Saturday, January 10, 2009


Accidental Honesty

The Richmond, Indiana Palladium-Item has an Op-Ed piece by Kenneth Riden, described elsewhere as a "local coordinator for a national effort seeking legislation to require teachers" to "teach the controversy." It is instructive as to how the "academic freedom" advocates, lead by the Discovery Institute, really see the movement:

[T]eachers today should have not only the freedom to teach evolution, but also to teach all relative (sic and a neat description of ID) scientific theories that contradict evolution. This is the argument behind academic freedom legislation now moving forward in several states calling for a science standard that would make "teaching the controversy" a required part of any science curriculum. ...

This would put the possibility of moral accountability on the table for serious consideration. I believe this alone would precipitate a renaissance of moral conscientiousness and accountability resulting in a new regard for life and human relationships and restore honor, unity, and pride to our nation. ...

Parents and clergy must begin to step up to the plate, become fully informed on the relevant theories being taught in school, and assume total responsibility for the moral and spiritual development of their children.

But they must be allowed to do so without fear of their children being wrongly and unfairly taught in school that science has proved their faith false and their religious beliefs archaic. Surely all fair-minded persons, religious or otherwise could agree to such a tradeoff to right what is wrong in America and reunite our estranged society. ...

This would change the debate over our First Amendment right of religious liberty that our founding fathers considered to be the cornerstone of freedom ...

America's social ills and a failing economy are but symptoms. The disease is a lack of moral accountability and the bigotry of circumventing the rights and will of the American people by any means for any reason by any person or any group.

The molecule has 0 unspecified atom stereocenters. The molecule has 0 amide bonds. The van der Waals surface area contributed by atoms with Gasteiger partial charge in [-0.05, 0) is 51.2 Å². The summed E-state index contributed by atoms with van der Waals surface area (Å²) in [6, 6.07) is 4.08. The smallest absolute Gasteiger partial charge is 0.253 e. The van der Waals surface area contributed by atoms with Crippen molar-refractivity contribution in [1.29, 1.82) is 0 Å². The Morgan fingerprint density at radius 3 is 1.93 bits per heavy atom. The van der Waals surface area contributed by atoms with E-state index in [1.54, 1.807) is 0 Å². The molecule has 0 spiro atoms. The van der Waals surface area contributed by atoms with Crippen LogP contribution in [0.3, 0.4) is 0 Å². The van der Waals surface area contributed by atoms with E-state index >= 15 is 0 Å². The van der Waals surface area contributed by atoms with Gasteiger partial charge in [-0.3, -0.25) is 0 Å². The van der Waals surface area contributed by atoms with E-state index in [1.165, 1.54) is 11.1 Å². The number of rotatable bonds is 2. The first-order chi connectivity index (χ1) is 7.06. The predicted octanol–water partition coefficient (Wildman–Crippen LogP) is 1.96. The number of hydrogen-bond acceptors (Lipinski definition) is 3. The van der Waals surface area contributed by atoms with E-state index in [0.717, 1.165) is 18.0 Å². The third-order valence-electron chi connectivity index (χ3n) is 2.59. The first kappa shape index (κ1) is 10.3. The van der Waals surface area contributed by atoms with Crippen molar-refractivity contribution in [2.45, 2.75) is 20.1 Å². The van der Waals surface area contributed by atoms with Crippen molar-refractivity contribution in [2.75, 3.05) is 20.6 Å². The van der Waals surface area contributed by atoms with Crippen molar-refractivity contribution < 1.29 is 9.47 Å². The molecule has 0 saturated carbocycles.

Despite the usual blather about science in general and evolutionary theory in particular being a "conflicting one-sided world view," the real concern of these advocates is made clear: that "science has proved their faith false and their religious beliefs archaic." Well, certainly, if we are talking about young-Earth creationism, that is just a simple fact, with only the slimmest wiggle room afforded by the ambiguity in the word "proved."

Science doesn't deliver irrefutable, syllogistic proof, it delivers evidence -- in evolution's case, massive amounts of evidence -- sufficient in many cases to "prove" its propositions "beyond a reasonable doubt." But neither science nor anything else can prove something beyond an unreasonable doubt. So, when Mr. Riden declares that "science has neither proved nor disproved evolution," he is either displaying his ignorance of the science of evolution or his willingness to play disingenuous semantic games.

The real agenda is obvious: instead of parents and clergy taking on the "moral and spiritual development of their children," in the appropriate venues of their homes and churches, Mr. Riden and the Discovery Institute want the government to do it for them in the form of giving their narrow sectarian views its imprimatur as a viable scientific position, even though they are no more valid scientifically than geocentricism or astrology.

The notion that our failing economy can be laid at the door of science education is doubly ironic when it was the Republican drive for deregulation of our financial institutions and its politics of greed, based very much on a social policy of "survival of the fittest," all enthusiastically egged on by the Religious Right, that was the root cause of the collapse of the credit markets at the heart of our current woes.

However, Mr. Riden and the Discovery Institute certainly want to "change the debate over our First Amendment right of religious liberty" ... they want to do away with it and impose their religious views on the rest of us.

He also seems to be missing the irony of promoting "academic free" are requiring this stuff be taught by law.
Judging from his essay, Mr. Riden's vision of education also does not appear to include teaching proper English vocabulary, grammar, or style. Why do so many of these guardians of the school system appear to be people who never graduated from it?
Would Mr. Riden be as happy for schools with a majority of children from Muslim or Hindu homes being taught alternatives to science in keeping with their religious backgrounds? Or schools with a majority Roman Catholic background for that matter?

If not, then he is seeking religious preference rather than "academic freedom".
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